Too many times these things start as a single programmer working on something on their own (cough cough), and there isn’t the collaboration needed to correct errors and issue early on, and by the time collaboration happens, it’s way too late to do meaningful corrections, so the educators learn to live with it.

  8. on 16 Sep 2013 at 6:07 pmKaren Head

    Just to remind everyone of the context of my statement. We asked that certain parameters in the coding be changed (like the one governing how much we could penalize students for not doing an assignment) and were given the answer that the penalty number was “hard coded” into the program. The tech support person couldn’t understand why it was a big deal to us. To be fair, I couldn’t be made to understand why it was a big deal to change the parameter from a fixed number of 20 to a range of 0-100, but I seem to remember from my basic undergrad programming class that it isn’t a big deal to do this. Of course, in the end, I’m just an English teacher. :-)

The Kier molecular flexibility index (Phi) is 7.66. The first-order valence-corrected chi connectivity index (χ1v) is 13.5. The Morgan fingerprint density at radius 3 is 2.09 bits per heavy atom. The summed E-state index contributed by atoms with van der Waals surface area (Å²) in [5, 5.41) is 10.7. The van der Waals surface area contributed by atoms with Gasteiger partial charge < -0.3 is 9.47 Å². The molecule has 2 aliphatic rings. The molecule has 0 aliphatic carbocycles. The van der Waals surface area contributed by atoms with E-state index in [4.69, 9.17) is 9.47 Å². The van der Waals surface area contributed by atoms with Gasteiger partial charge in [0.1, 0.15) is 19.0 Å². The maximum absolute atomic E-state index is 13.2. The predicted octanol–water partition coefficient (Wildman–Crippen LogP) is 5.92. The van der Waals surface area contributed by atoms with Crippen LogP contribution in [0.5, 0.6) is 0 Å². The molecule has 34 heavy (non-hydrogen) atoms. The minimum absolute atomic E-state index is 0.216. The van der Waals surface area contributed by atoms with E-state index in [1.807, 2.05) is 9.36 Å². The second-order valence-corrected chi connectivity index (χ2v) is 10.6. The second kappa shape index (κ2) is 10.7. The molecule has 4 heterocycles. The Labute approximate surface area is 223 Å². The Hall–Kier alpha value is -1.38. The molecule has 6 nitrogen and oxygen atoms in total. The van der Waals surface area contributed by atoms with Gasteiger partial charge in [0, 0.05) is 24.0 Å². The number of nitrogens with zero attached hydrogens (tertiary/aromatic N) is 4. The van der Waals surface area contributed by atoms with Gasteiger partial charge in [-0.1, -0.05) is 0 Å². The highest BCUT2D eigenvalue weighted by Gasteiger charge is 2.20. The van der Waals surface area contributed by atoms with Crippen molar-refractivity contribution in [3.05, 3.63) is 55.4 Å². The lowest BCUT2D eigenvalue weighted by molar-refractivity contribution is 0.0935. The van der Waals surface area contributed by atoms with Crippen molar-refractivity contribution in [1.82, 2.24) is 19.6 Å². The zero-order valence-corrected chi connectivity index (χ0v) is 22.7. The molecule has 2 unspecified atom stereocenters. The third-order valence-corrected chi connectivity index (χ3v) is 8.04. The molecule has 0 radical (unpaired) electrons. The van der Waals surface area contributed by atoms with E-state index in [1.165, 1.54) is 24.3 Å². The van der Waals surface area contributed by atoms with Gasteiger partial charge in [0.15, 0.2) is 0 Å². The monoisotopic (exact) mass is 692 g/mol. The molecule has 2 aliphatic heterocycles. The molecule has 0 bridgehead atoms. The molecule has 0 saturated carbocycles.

Sorry to blog-bomb your discussion, but it popped up on my feed alert. Thanks for reading and commenting on my article. I’m always pleased when people who care about teaching are interested.